Tuesday, April 26, 2011

Starting a podcast

Sure, it's easy to rate other peoples' podcasts, but how hard is it to start one? Short answer: very hard. I had no idea how much mental energy this would take up. It sounds so effortless when you listen to a podcast. Steve Eley, StarshipSofa, Dunesteef, PodCastle, they all make it look elegant.

First I had to figure out how to record. I already had a microphone so I figured it would be easy. No. My microphone is for musicians and sounds very faint when used through the computer. Turns out you need a pre-amp. Those run anywhere from $100 into the thousands. Before I bought a pre-amp I tried all manner of jury-rigged setups. I tried to record through my camcorder. Sometimes that worked great. Other times I got nothing. Finally I bought the ArtTube preamp from my local music store. It worked great for two days and then started popping and cracking (the sound, not the mic). I brought it back, to the chagrin of the store owner and decided finally to by the BlueYeti usb mic online. Finally, that works well.

The Blue Yeti works so well it picks up the incessant buzzing of my MacBook fans. I have to put the MacBook behind my desk, where I can't control the recording without hurting my back.

That was all the recording stuff. The website has been harder. I learned a little code back in the day, but that baby html is all but useless to me now. I bought a domain and hosting from IPage and have already been on the phone with them three times. To their credit, they are polite and solve the problem each time, but sheesh. Now I have to design the site, knowing nothing.

Now I need stories. Did I even mention what the podcast is about? It's called Tales of Old, a weekly audio magazine for historical fiction and alternate history. People can submit stories to submit@talesofold.org. I am going to pay 1.5 cents/word. I hope it doesn't break me (actually I hope it does, that means I'm getting some stories).

Lastly I need narration. I'm going to try it by myself at first, but I'll definitely be happy to have some outside talent, but of course I can't afford to pay anyone. I know that for some people the steps I outlined above would be easy. I look forward to hearing your podcasts!

Friday, April 8, 2011

DrabbleCast goes 200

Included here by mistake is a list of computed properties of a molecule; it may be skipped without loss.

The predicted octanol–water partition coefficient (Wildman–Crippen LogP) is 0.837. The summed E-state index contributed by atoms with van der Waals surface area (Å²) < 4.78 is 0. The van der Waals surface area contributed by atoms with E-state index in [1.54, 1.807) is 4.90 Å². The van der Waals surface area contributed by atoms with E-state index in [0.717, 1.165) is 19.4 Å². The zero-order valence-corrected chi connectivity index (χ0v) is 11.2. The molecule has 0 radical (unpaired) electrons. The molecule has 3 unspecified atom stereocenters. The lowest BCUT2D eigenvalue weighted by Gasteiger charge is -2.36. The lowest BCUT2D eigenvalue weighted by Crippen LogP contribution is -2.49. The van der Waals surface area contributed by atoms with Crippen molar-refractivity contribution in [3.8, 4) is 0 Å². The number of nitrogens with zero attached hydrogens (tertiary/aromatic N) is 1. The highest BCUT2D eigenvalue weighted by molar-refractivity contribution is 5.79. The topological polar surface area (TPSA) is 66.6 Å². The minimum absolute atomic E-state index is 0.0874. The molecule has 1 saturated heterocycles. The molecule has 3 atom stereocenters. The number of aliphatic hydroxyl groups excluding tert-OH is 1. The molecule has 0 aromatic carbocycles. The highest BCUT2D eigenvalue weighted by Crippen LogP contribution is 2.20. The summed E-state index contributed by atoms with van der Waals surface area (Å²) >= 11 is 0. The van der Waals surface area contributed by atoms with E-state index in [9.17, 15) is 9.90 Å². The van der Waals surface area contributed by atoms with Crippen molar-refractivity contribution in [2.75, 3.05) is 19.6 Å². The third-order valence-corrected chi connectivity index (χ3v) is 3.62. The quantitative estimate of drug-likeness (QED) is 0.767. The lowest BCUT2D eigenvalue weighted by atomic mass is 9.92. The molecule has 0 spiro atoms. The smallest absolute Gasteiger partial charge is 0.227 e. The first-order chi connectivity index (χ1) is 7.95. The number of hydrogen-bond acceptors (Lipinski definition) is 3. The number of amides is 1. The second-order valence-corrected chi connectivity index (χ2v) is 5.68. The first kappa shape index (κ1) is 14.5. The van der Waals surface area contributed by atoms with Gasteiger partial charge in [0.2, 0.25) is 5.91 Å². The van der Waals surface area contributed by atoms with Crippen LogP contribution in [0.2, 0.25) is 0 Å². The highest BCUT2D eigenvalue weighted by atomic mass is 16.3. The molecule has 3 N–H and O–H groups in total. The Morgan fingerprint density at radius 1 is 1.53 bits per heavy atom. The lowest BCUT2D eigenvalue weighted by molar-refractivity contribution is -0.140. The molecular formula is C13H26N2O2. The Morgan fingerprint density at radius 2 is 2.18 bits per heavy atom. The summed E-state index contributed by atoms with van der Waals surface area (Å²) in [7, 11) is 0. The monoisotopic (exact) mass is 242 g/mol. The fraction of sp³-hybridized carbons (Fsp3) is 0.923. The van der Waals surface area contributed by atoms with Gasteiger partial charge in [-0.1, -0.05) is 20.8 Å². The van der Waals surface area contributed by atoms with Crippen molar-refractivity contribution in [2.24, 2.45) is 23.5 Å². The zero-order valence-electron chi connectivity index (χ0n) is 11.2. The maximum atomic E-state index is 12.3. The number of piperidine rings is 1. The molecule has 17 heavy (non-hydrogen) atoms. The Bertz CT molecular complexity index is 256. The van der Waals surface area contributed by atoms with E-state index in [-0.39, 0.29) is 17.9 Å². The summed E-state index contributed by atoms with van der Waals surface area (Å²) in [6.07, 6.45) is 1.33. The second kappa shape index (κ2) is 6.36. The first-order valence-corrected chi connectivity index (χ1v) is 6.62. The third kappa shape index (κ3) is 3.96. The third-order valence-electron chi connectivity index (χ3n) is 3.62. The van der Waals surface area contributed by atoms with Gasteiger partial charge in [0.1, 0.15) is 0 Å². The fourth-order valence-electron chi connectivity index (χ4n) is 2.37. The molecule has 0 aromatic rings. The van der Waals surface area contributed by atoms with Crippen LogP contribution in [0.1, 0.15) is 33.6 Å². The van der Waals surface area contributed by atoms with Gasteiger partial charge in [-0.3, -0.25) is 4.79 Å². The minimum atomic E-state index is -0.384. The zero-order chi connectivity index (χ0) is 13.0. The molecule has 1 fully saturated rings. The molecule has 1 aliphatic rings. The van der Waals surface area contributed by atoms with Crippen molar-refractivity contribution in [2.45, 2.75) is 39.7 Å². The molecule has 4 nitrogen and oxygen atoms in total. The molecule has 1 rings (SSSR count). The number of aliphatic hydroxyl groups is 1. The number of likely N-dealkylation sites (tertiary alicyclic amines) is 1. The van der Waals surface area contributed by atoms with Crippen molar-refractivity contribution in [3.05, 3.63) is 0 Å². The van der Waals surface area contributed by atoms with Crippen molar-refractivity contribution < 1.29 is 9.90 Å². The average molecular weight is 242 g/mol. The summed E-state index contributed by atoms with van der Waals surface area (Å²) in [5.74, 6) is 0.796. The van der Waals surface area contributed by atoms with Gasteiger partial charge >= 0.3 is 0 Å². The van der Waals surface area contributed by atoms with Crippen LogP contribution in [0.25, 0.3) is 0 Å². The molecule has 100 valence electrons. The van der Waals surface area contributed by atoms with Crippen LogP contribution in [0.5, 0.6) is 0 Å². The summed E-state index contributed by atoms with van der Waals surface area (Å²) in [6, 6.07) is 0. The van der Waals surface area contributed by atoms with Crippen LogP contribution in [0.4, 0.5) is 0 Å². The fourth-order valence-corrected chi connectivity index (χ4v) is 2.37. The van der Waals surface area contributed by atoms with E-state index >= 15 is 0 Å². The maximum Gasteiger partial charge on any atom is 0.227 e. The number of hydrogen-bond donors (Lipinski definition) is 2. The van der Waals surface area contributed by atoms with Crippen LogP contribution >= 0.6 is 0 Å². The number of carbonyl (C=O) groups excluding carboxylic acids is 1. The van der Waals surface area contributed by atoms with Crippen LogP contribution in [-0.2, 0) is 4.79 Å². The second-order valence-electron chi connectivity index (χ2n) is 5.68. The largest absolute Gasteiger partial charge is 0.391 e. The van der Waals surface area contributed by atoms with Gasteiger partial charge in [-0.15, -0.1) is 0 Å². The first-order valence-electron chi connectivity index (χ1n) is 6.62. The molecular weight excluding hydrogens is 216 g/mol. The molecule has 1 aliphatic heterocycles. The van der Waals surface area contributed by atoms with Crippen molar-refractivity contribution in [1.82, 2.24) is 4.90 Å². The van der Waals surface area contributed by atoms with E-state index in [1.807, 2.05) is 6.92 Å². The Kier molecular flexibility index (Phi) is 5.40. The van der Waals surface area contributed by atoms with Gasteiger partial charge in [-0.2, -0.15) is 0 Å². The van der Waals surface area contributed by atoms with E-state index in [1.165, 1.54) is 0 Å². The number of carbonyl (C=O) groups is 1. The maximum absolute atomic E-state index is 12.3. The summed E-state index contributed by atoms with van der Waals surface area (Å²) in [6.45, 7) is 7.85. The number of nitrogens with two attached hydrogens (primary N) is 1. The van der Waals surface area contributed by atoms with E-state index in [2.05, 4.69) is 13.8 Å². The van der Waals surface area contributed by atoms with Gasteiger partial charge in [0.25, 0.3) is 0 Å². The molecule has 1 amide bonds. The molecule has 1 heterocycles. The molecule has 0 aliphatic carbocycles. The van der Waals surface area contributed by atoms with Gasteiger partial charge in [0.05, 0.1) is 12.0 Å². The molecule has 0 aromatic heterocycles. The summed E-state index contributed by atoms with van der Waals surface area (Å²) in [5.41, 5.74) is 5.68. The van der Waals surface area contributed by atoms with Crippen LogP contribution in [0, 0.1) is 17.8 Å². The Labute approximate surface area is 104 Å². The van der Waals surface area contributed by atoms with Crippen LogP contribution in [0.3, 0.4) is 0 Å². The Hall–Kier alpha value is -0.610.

The DrabbleCast with Norm Sherman just put out its 200th show. He started the show with a clip from DrabbleCast episode number 1, where Norm is not yet his cocky loveable self, and his first story was one he wrote. That was a great touch.

The 200th show is Isaac Asimov's "The Last Question," and instead of just reading it, Norm has collected a host of voices from other podcasts: the Dunesteef, EscapePod, and others, even Steve Eley who started EscapePod. Ususally I'm not a fan of multiple voices in audio fiction. It's distracting somehow. Maybe because you still have all the "she said, angrily" and "intoned Paul" stuff between the voices that draws your attention to the fact that this is a written story, not a play. Even with those defects, this story is worth listening to. It's a classic and it's just cool to hear all the voices you know from other podcasts in one piece. Typical Norm Sherman, there is also a soundtrack, which can also be hit or miss, but which comes out pretty well here.

Congratulations Norm! You are doing a great thing.

Wednesday, March 23, 2011

ITunes Annoyances

I listen to a lot of podcasts and I cannot figure out how to get them onto my ITunes without subscribing to them. Maybe it's because I still have a dumb phone and have to use my Mac to get podcasts from Itunes to my Shuffle. I don't know, but the upshot is that I have hundreds of podcasts sitting in my podcast folder, a lot of them from podcasts that I just wanted to sample. If anybody has a solution to this problem please let me know.

I tried out two Clarkesworld podcasts. This is not a review, by any means, but the two I listened to did not thrill me. I actually stopped listening to one story because of the reading. Kate Baker has a great voice and she is normally a good reader, but this one she really messed up. She was reading a story narrated by a Russian man and she did a Russian voice only when he was speaking, and also for the other Russians he talked to. First, I couldn't figure out who was who, and second he's talking all the time, because he is the narrator. Strange how a little thing like that can really ruin a story. This story was getting on my nerves anyway, though.